The Centre will soon set a cut off date for the states to grant tribals and other traditional forest dwellers legal title of the land they have traditionally used.

The sluggish pace at which land titles are being granted to tribals in some states, including the poll-bound Himachal Pradesh, has prompted the Prime Minister’s office to nudge the tribal affairs ministry to set the deadline.

The ministry that monitors the grant of land titles under the Scheduled Tribes and the Traditional Forest Dwellers (Recognition of Forest Rights) Act, 2006 or the Forest Rights Act (FRA), will set the deadline after the issue was discussed at a review meeting by Prime Minister Narendra Modi in August, government sources said.

More than a decade old, FRA was intended to “undo the historic injustice” towards tribal groups by giving them legal titles to forest land and resources. But several states are sluggish in transferring the rights to the tribals, bringing also under scrutiny the Centre’s role in monitoring and giving policy direction that would improve the efficacy of state authorities in granting land rights.

To improve the scenario, the PMO has also instructed the ministry to ensure that local authorities to act fast on complaints by tribals, whose land has been grabbed.

There have been complaints from several states, including Odisha where the land title rests with the tribals, of local strongmen and land sharks taking forcible possession of land belonging to tribals.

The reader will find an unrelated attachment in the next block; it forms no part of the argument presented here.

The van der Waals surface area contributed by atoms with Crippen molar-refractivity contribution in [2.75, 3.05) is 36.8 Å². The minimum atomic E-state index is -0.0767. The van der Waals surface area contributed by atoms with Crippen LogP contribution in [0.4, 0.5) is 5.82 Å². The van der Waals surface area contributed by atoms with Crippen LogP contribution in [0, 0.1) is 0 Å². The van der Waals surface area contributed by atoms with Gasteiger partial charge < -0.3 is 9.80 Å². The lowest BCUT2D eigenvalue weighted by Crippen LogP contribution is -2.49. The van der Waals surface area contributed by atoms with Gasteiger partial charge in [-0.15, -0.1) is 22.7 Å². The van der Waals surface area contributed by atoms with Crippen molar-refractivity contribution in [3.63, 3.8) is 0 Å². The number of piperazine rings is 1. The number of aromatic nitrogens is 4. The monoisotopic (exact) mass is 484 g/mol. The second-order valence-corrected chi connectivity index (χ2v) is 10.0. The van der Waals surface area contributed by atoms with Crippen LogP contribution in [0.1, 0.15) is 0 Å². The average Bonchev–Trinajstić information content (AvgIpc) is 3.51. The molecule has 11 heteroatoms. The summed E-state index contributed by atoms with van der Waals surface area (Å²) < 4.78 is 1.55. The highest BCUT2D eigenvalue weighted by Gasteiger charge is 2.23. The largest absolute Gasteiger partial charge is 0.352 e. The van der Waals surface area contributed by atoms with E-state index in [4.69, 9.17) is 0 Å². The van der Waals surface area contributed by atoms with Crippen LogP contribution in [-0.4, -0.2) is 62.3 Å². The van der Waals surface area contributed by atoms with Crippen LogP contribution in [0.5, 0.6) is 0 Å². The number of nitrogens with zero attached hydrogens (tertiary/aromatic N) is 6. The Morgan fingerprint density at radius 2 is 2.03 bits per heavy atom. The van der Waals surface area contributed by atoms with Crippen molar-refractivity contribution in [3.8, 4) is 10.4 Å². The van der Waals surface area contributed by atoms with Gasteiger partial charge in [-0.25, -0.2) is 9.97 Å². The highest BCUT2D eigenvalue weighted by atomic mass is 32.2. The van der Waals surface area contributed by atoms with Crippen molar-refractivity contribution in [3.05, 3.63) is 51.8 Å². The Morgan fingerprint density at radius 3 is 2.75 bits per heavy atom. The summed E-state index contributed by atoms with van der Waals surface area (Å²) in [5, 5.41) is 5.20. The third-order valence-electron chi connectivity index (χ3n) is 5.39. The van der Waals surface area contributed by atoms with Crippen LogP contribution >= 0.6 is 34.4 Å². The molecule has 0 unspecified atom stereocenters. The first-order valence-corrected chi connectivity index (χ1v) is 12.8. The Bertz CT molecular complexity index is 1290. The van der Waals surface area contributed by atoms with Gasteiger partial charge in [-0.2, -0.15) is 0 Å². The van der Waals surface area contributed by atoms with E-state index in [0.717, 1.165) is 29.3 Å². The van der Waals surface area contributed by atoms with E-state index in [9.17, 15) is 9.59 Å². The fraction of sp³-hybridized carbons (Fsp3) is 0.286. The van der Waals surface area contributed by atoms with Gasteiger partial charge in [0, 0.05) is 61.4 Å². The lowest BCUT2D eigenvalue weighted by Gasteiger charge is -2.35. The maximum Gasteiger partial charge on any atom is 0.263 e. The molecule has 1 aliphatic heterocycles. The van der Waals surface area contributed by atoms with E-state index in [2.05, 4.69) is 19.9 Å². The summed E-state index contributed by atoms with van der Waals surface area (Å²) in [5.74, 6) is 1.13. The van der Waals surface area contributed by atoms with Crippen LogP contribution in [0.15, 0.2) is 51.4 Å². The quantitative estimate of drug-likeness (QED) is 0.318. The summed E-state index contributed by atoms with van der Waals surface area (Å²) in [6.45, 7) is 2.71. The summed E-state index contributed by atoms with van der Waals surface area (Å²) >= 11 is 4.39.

The ministry has been asked to ensure speedy land title transfers in the 10 “left wing extremism” affected states, including West Bengal, Andhra Pradesh, Bihar, Odisha, Chhattisgarh and Jharkhand.

According to sources in the government, states such as Tamil Nadu and Himachal Pradesh have not transferred any land titles to individuals or communities despite claims being made.

Until May, in Tamil Nadu land rights were not given to any of 18,420 individuals and 3,361 communities who applied for the legal title. In Himachal Pradesh only 53 of the 591 individual applications have been approved, while just 7 of the 659 communities have benefited from the Act.

On the other hand, states such as the poll-bound Odisha and Gujarat, have a comparatively better record of conferring land rights on the marginalised tribes. In Gujarat titles for over 12 lakh acres of forest land have been given while in Odisha the number is over eight lakh acre.

“In Tamil Nadu the land titles were withheld after the Madras High Court in 2008 passed an interim order prohibiting their issue to the tribal communities, after a PIL challenging the Constitutional validity of the Act was filed. But the Supreme Court in February 2015 set aside the interim order. Yet, there has been a holdup,” said an official.

Goa, where none of the 9,372 individual who applied have been given the title, has informed the union government that claims made on land in the coastal regulation zone are yet to be processed on account of objections from the other backward class (OBC) population.

Uttarakhand, which also has not processed any of the 182 individual applications, has said the work was stalled on account of the model code of conduct for elections that were held earlier this year.

Till May 31, over 41 lakh claims have been filed and over 17 lakh titles distributed across the country. “A total of 36,41,540 (87.31%) claims have been disposed of. Soon a deadline will be announced for the states to complete the process within the stipulated time frame,” the official said.

In 2016, HT reported that eight out of 10 claims for land title by forest dwellers under the Act were rejected and the states rejected, on average, 54% of the 3.8 million claims adjudicated since the process began in 2008.

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